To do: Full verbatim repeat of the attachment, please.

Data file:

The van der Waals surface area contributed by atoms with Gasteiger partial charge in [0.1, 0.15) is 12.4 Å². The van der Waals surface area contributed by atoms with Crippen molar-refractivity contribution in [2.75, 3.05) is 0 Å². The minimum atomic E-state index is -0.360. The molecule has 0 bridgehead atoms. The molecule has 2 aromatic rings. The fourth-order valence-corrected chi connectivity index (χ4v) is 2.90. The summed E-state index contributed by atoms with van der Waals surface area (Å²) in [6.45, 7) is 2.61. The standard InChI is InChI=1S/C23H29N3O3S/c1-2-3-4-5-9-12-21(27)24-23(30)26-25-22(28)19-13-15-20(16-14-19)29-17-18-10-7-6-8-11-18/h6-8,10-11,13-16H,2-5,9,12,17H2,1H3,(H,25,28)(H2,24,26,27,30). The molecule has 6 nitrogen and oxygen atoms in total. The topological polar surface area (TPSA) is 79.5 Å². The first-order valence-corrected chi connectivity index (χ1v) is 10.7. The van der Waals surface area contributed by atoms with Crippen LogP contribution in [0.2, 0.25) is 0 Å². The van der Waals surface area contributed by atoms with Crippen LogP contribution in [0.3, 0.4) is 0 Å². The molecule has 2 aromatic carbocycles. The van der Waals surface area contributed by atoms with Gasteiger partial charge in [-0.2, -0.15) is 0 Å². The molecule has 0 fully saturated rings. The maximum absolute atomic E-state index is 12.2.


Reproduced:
The van der Waals surface area contributed by atoms with Gasteiger partial charge in [0.1, 0.15) is 12.4 Å². The van der Waals surface area contributed by atoms with Crippen molar-refractivity contribution in [2.75, 3.05) is 0 Å². The minimum atomic E-state index is -0.360. The molecule has 0 bridgehead atoms. The molecule has 2 aromatic rings. The fourth-order valence-corrected chi connectivity index (χ4v) is 2.90. The summed E-state index contributed by atoms with van der Waals surface area (Å²) in [6.45, 7) is 2.61. The standard InChI is InChI=1S/C23H29N3O3S/c1-2-3-4-5-9-12-21(27)24-23(30)26-25-22(28)19-13-15-20(16-14-19)29-17-18-10-7-6-8-11-18/h6-8,10-11,13-16H,2-5,9,12,17H2,1H3,(H,25,28)(H2,24,26,27,30). The molecule has 6 nitrogen and oxygen atoms in total. The topological polar surface area (TPSA) is 79.5 Å². The first-order valence-corrected chi connectivity index (χ1v) is 10.7. The van der Waals surface area contributed by atoms with Crippen LogP contribution in [0.2, 0.25) is 0 Å². The van der Waals surface area contributed by atoms with Crippen LogP contribution in [0.3, 0.4) is 0 Å². The molecule has 2 aromatic carbocycles. The van der Waals surface area contributed by atoms with Gasteiger partial charge in [-0.2, -0.15) is 0 Å². The molecule has 0 fully saturated rings. The maximum absolute atomic E-state index is 12.2.